PhD Candidate Ashleigh Weeden starts 2022 with a spate of publications addressing key challenges in contemporary rural development policy and practice
The first half of 2022 has seen a number of publications by Rural Studies PhD Candidate Ashleigh Weeden. These research contributions cover a range of current challenges facing rural communities written largely through the lens of exploring what “the right to be rural” means for contemporary rural development and policy. From explorations of pandemic-driven displacements to the challenges of modeling rural connectivity policies, Ashleigh has worked with colleagues across the province and across Canada to produce the following publications:
- Urban Flight and Rural Rights in a Pandemic: Exploring Narratives of Place, Displacement, and “the Right to Be Rural” in the Context of COVID-19, published in Annals of the American Association of Geographers, Volume 112, Issue 3 (with Jean Hardy and Karen Foster).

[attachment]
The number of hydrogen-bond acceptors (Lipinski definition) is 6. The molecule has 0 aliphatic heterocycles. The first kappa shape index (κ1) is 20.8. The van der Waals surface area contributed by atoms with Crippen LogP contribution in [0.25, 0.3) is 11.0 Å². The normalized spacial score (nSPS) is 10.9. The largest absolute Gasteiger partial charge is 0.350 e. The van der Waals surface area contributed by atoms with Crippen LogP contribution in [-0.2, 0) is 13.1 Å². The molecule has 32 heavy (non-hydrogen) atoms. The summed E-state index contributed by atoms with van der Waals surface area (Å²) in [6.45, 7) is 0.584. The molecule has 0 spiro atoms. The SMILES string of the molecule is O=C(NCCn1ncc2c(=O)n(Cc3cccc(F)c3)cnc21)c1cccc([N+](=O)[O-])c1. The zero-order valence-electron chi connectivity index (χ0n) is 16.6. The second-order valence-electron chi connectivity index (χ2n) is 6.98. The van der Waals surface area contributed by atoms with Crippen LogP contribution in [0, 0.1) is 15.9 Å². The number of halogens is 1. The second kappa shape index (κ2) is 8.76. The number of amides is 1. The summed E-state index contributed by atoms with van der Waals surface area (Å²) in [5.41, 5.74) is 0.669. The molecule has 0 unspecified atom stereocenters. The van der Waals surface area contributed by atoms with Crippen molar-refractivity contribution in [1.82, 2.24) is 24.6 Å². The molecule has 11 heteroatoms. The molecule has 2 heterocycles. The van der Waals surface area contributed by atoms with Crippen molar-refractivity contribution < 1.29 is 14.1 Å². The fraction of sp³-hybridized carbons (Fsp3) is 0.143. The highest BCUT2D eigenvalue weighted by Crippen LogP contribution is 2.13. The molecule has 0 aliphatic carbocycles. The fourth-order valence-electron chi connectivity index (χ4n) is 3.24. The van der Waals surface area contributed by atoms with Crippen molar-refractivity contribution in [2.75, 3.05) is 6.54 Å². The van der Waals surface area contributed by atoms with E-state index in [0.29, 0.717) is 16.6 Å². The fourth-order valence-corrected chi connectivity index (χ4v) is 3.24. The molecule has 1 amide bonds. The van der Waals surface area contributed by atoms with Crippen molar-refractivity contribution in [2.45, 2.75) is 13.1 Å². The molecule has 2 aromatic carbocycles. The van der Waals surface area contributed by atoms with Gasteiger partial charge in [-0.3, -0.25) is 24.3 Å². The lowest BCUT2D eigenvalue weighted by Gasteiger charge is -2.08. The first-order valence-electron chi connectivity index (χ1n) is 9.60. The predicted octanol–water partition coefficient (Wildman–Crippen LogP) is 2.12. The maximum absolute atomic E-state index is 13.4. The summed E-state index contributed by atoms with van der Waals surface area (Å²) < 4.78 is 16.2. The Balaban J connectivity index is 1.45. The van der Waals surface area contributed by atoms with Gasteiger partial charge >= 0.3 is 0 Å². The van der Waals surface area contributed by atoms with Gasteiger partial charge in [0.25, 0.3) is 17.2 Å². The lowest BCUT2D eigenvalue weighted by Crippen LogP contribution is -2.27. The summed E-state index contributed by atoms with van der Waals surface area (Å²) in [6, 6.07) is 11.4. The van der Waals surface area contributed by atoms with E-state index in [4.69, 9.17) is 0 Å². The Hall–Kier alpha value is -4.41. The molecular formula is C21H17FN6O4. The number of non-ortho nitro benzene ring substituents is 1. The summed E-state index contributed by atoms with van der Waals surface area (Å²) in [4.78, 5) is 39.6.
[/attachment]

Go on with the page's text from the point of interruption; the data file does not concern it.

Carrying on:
- Searching for a conceptual nexus? A critical analysis of community, place, and territorial approaches to rural development, published in the Annals of Regional Science (with Mikaël Akimowicz and Ryan Gibson).
- Rural Connectivity Models: Digital Readiness: An Evaluation of Rural Broadband Models in British Columbia (with Sarah-Patricia Breen), Applied Research Report.
- The Right to Multiple Futures in the Shadow of Canada’s Smart City Movement (Chapter in The Right to be Rural, Editors: Karen Foster and Jennifer Jarman).
Please contact Ashleigh Weeden for access or discount codes for any of the above publications.